Accountants, investment bankers and former executives have been blamed for a $1.73 billion, 13-year, financial scandal at Olympus, according to an official report.

The findings, unveiled at a press conference in Tokyo in the past few hours, appear to back claims by former CEO Michael Woodford for the complete removal of the Olympus boardroom, clearing the way for him to make a return to the top job.

Woodford, a Briton, was sacked after questioning colleagues over record fees paid to financial advisers in relation to past acquisitions. Olympus claimed Woodford was fired over a clash of management styles.

Olympus?s former vice-president Hisashi Mori and the firm?s ex-auditor Hideo Yamada were the brains behind a scheme that covered up accounting losses dating back to 1998, states the ?independent? third-party panel, commissioned by Olympus and led by a former Supreme Court judge.

However, the investigation found no evidence that the financial malpractice had links to Japan?s notorious ?yakuza? criminal underworld, as has been rumoured in the press in recent weeks, reports Reuters.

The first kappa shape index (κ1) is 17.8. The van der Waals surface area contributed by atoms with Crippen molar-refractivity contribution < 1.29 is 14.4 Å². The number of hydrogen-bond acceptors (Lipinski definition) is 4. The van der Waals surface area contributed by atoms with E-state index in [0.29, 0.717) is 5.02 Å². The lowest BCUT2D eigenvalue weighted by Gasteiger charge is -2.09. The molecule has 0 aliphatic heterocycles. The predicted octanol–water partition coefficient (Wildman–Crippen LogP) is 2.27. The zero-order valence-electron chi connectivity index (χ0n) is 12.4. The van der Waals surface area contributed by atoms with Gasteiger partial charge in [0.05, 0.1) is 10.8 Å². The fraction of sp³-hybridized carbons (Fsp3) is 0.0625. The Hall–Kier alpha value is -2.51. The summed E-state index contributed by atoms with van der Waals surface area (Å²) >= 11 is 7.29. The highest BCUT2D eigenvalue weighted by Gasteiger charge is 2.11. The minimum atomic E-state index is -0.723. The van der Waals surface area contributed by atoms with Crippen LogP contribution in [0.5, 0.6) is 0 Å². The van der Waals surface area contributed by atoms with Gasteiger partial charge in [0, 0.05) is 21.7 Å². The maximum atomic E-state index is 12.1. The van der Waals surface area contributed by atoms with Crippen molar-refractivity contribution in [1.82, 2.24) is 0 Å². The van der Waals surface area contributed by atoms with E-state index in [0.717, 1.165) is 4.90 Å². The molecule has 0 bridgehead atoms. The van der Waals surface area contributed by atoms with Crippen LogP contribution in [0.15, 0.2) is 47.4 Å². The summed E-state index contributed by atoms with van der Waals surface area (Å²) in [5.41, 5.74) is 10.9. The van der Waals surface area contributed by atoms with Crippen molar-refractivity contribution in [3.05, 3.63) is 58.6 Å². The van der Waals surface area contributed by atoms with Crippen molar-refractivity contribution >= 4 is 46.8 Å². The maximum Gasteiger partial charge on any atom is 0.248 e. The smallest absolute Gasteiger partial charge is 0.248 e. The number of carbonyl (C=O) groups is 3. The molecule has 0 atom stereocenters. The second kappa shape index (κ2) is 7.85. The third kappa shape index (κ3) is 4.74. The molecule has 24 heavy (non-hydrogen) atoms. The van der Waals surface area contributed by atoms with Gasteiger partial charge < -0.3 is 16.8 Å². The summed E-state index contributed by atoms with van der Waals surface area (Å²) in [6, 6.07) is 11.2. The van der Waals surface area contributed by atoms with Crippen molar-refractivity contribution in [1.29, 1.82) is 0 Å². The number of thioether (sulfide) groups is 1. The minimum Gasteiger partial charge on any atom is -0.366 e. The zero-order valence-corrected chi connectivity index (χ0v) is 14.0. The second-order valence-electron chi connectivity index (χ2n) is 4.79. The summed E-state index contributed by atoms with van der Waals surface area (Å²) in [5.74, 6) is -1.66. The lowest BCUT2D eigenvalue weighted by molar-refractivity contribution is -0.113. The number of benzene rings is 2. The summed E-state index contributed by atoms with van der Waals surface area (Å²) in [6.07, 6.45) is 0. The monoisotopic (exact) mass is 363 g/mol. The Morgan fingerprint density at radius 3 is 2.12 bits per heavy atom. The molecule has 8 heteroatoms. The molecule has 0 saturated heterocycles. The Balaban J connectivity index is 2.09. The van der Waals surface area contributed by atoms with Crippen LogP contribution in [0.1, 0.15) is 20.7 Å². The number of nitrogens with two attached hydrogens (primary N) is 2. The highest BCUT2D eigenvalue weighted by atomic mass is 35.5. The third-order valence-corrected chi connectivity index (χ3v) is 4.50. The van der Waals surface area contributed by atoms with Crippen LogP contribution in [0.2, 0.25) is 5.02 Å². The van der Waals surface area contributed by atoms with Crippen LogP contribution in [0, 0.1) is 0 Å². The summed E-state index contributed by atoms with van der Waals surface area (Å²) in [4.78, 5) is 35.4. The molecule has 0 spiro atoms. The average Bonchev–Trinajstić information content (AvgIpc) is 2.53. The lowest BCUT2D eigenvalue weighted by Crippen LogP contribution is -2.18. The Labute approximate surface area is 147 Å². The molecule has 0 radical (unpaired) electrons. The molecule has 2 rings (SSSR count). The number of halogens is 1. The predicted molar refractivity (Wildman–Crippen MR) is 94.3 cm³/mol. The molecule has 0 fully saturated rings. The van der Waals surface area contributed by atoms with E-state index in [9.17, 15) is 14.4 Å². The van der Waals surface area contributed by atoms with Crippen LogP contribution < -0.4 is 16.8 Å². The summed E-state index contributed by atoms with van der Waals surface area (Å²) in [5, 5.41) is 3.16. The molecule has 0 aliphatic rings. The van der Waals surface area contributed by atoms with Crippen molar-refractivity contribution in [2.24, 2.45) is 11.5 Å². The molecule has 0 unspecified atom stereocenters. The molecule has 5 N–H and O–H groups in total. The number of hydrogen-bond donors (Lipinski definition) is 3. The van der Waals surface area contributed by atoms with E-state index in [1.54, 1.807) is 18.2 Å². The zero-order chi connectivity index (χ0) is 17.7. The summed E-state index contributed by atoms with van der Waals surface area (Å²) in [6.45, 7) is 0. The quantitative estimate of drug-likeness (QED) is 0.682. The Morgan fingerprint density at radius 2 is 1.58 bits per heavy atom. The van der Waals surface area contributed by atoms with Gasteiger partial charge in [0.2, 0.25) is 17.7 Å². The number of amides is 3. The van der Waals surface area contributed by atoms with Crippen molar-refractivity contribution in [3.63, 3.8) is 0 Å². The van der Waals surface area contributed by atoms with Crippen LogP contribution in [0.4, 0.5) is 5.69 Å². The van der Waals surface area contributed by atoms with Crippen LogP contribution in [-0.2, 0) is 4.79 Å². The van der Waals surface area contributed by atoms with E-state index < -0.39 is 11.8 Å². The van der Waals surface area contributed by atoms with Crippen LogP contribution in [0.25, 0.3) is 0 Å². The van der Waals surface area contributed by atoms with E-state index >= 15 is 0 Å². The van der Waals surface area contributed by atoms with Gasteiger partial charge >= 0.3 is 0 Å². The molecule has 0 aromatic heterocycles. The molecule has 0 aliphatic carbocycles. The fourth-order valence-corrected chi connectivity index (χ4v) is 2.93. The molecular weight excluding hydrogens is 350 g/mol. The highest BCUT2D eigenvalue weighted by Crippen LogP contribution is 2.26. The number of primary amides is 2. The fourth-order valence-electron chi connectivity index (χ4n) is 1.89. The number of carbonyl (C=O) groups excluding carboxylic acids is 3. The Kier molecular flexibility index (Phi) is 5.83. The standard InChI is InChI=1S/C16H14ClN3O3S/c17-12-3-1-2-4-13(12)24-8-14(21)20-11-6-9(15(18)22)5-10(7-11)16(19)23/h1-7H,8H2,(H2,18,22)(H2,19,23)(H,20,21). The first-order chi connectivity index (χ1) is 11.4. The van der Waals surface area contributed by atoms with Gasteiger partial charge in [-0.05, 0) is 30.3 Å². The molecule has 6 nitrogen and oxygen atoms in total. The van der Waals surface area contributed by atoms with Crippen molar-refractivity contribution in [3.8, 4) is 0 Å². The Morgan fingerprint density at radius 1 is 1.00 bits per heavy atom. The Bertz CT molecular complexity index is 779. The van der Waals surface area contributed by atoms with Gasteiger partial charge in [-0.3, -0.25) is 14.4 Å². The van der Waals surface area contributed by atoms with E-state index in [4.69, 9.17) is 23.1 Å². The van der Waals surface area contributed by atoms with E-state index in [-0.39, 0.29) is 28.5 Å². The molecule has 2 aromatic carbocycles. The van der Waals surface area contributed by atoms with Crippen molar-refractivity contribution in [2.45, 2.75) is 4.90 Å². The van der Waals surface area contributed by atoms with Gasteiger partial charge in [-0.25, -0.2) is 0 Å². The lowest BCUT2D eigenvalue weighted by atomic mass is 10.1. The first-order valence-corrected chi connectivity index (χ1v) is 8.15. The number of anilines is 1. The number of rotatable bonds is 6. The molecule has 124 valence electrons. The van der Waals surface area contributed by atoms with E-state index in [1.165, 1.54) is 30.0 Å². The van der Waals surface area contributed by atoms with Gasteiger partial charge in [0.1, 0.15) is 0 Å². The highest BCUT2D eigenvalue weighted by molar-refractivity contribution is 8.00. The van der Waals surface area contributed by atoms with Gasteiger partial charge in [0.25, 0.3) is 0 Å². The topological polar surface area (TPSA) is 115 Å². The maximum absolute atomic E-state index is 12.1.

?A factor in the longevity of the cover-up was the existence of external players who advised, helped and assisted in the concealment while knowing full well that such accounting practices were illegal.?

External auditors Ernst & Young and KPMG come under fire in the report along with ?several investment bankers?, according to the news agency, quoting sections of the 178-page report.

?The core part of the management was rotten and the parts around it were also contaminated by the rot.

?In the worst possible sense, the situation was that of the tribal culture of the Japanese salaryman,? adds Reuters.

In an interview with Amateur Photographer a few weeks ago, Woodford said the crisis ‘strikes at the heart of a boardroom culture of sycophancy and yes-men‘.

The report, an English version of which is expected to be posted on the Olympus website shortly, adds: ?Olympus must take this opportunity to extract the tumour that centres around its former management group and literally aim to renew its body and soul.’

The investigation is one of several probes into Olympus?s affairs. A joint investigation by Tokyo police, prosecutors and the market regulator has yet to release the results of its findings.

Meanwhile, the FBI and the UK’s Serious Fraud Office are carrying out their own investigations.

Olympus faces being delisted from the Tokyo Stock Exchange if it fails to submit its latest business results, which were put on hold, by 14 December.